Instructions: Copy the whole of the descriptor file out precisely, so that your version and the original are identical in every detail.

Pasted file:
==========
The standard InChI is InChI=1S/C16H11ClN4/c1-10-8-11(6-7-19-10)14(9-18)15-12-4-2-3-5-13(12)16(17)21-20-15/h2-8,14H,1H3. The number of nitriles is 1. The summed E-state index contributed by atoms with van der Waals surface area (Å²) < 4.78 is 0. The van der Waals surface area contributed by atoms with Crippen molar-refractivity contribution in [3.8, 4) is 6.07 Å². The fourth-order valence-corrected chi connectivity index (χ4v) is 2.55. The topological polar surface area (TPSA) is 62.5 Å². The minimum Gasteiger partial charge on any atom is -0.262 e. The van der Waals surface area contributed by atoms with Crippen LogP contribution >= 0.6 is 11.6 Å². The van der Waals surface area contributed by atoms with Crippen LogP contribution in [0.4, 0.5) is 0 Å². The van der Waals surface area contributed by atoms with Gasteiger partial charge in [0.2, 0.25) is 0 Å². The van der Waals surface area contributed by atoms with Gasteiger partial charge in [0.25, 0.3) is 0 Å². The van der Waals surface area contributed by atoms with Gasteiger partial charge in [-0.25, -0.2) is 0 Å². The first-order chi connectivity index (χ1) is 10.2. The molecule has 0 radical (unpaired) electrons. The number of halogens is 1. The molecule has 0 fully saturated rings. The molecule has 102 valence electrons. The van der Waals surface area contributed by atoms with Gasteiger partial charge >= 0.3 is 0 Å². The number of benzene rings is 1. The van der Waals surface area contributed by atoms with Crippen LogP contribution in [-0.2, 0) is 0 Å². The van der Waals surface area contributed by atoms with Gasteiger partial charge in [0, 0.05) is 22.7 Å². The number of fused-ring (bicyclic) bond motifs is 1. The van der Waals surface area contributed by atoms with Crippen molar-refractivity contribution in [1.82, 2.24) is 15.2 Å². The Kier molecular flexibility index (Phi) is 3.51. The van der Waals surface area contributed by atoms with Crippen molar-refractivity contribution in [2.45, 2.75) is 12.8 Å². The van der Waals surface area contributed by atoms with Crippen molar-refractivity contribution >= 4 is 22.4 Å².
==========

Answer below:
The standard InChI is InChI=1S/C16H11ClN4/c1-10-8-11(6-7-19-10)14(9-18)15-12-4-2-3-5-13(12)16(17)21-20-15/h2-8,14H,1H3. The number of nitriles is 1. The summed E-state index contributed by atoms with van der Waals surface area (Å²) < 4.78 is 0. The van der Waals surface area contributed by atoms with Crippen molar-refractivity contribution in [3.8, 4) is 6.07 Å². The fourth-order valence-corrected chi connectivity index (χ4v) is 2.55. The topological polar surface area (TPSA) is 62.5 Å². The minimum Gasteiger partial charge on any atom is -0.262 e. The van der Waals surface area contributed by atoms with Crippen LogP contribution >= 0.6 is 11.6 Å². The van der Waals surface area contributed by atoms with Crippen LogP contribution in [0.4, 0.5) is 0 Å². The van der Waals surface area contributed by atoms with Gasteiger partial charge in [0.2, 0.25) is 0 Å². The van der Waals surface area contributed by atoms with Gasteiger partial charge in [0.25, 0.3) is 0 Å². The van der Waals surface area contributed by atoms with Gasteiger partial charge in [-0.25, -0.2) is 0 Å². The first-order chi connectivity index (χ1) is 10.2. The molecule has 0 radical (unpaired) electrons. The number of halogens is 1. The molecule has 0 fully saturated rings. The molecule has 102 valence electrons. The van der Waals surface area contributed by atoms with Gasteiger partial charge >= 0.3 is 0 Å². The number of benzene rings is 1. The van der Waals surface area contributed by atoms with Crippen LogP contribution in [-0.2, 0) is 0 Å². The van der Waals surface area contributed by atoms with Gasteiger partial charge in [0, 0.05) is 22.7 Å². The number of fused-ring (bicyclic) bond motifs is 1. The van der Waals surface area contributed by atoms with Crippen molar-refractivity contribution in [1.82, 2.24) is 15.2 Å². The Kier molecular flexibility index (Phi) is 3.51. The van der Waals surface area contributed by atoms with Crippen molar-refractivity contribution in [2.45, 2.75) is 12.8 Å². The van der Waals surface area contributed by atoms with Crippen molar-refractivity contribution >= 4 is 22.4 Å².